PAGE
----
PRINT - Corriere Canadese - Toronto, 29/06/2020 - ARTICLE, p. 3, Italian
Image Source: Corriere Canadese website
Summary Translation: Mariella Policheni - Sensitivity to racism against Blacks and Indigenous people and commitment to bringing in policy changes will be prerequisites in selecting a new Toronto police chief, according to Mayor John Tory. Tory said whoever succeeds outgoing chief Mark Saunders must commit to confronting anti-Black racism and discrimination, which are still “very present in our city.” Meanwhile, City Council must consider a proposal by Tory to introduce a number of changes to Toronto’s policing system, including the creation of an “alternative community safety model.” Tory's recommendations do not call for cutting police funding, a demand that has become a battle cry for Black Lives Matter.
Link to original article: https://www.corriere.ca/toronto/tory-il-futuro-chief-sensibile-al-razzismo/
WEB - Philippine Canadian News - National, 19/06/2020 - EDITORIAL, English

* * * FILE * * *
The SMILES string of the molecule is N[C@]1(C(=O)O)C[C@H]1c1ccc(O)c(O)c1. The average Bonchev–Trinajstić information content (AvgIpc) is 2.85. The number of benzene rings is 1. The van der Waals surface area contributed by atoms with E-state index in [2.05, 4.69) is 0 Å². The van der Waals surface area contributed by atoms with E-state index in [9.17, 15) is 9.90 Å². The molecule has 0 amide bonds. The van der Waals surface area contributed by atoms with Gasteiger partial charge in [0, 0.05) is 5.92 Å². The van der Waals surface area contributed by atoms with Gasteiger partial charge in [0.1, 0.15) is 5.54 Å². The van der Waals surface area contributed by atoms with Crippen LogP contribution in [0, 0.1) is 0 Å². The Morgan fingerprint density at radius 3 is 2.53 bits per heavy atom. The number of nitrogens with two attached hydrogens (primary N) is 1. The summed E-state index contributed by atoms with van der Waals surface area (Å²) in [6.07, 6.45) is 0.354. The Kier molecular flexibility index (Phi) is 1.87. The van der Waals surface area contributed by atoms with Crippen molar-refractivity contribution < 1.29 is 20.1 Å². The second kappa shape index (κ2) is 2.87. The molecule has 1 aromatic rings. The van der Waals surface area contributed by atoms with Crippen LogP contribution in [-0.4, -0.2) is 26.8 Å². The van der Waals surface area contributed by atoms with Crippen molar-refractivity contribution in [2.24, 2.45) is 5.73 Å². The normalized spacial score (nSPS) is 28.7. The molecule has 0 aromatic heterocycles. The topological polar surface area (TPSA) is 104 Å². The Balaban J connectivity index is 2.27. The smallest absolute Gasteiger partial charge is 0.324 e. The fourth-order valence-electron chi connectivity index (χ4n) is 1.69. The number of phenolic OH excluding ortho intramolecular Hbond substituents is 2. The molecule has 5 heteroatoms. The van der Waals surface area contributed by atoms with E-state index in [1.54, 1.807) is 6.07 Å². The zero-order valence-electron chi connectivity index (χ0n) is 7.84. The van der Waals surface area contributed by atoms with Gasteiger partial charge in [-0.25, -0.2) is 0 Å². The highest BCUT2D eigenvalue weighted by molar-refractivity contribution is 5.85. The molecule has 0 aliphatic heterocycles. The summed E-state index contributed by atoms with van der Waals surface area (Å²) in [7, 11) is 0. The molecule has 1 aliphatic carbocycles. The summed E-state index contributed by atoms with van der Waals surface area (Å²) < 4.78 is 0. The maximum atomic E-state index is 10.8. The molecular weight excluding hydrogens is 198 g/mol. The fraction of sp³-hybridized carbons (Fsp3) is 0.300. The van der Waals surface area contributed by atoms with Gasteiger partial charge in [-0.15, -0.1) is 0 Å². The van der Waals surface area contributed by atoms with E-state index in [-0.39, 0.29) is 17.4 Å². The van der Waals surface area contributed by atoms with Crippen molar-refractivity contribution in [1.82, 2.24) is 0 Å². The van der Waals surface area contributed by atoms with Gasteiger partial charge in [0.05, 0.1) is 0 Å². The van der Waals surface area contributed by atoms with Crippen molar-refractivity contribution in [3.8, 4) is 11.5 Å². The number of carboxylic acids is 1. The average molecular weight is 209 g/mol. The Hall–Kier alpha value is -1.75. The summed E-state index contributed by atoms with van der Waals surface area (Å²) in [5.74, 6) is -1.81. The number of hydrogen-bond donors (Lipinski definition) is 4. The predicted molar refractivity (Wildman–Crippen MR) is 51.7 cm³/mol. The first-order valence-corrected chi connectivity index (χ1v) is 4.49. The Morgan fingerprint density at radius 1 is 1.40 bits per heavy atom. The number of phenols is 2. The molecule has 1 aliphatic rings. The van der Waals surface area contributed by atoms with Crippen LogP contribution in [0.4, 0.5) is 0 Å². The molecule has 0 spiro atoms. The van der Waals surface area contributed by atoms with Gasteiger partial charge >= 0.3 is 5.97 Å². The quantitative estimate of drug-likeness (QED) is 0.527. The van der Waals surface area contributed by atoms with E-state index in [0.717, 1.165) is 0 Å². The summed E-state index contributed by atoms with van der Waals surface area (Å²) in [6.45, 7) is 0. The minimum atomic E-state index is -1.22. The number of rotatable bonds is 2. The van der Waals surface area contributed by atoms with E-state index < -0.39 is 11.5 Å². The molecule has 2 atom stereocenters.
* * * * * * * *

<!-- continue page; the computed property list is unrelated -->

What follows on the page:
Summary: Ted Alcuitas - Why white-privilege training can't fix Vancouver politics - or many other broken institutions. The Vancouver City Council recently put forward a dizzying spread of anti-racism measures. This equity-infused smorgasbord of actionable items includes: piloting anti-Black-racism and white-privilege awareness training, declaring a new Day of Action Against Racism and developing an “Equity Framework” to implement a race-forward equity and intersectional lens on city decision-making. However the same anti-racism measures, are also intended to preserve the systemic racism deeply rooted in Vancouver municipal politics. Yes, they are the same set of measures. Fixing institutional racism doesn’t need more sensitivity training, it requires real measures, such as electoral reforms that end exclusion. These types of in-case-of-fire-break-glass boilerplate solutions — issuing pro-diversity statements or recommending anti-racism training — are not a new tactic. They are used frequently by all range of companies, politicians and sports team owners, often when scrambling to respond (or deflect attention from) some form of crisis. And while these gestures sparkle with the right PR optics, they are little more than an illusion when it comes to actual progress. To wit, an International Day for the Elimination of Racial Discrimination already exists on March 21. Vancouver residents don’t need another calendar date to fix this city’s broken political system, which has one big, fat, root systemic issue: representation. Every elected Vancouver city councilor or mayor, almost without exception, is white. This despite Vancouver being a city where half the population is not. This core problem will not be resolved by numbing city staff with more diversity workshops. It can and will, however, be resolved by the mayor and council committing to the only efficacious diversity measure at their disposal: upgrading the current at-large based election system to a ward-based version. The implementation of a standard ward system — one used in cities such as Toronto, Montreal, Calgary, Edmonton and others — would finally allow Vancouver residents from all racial backgrounds much greater access to real power in the city.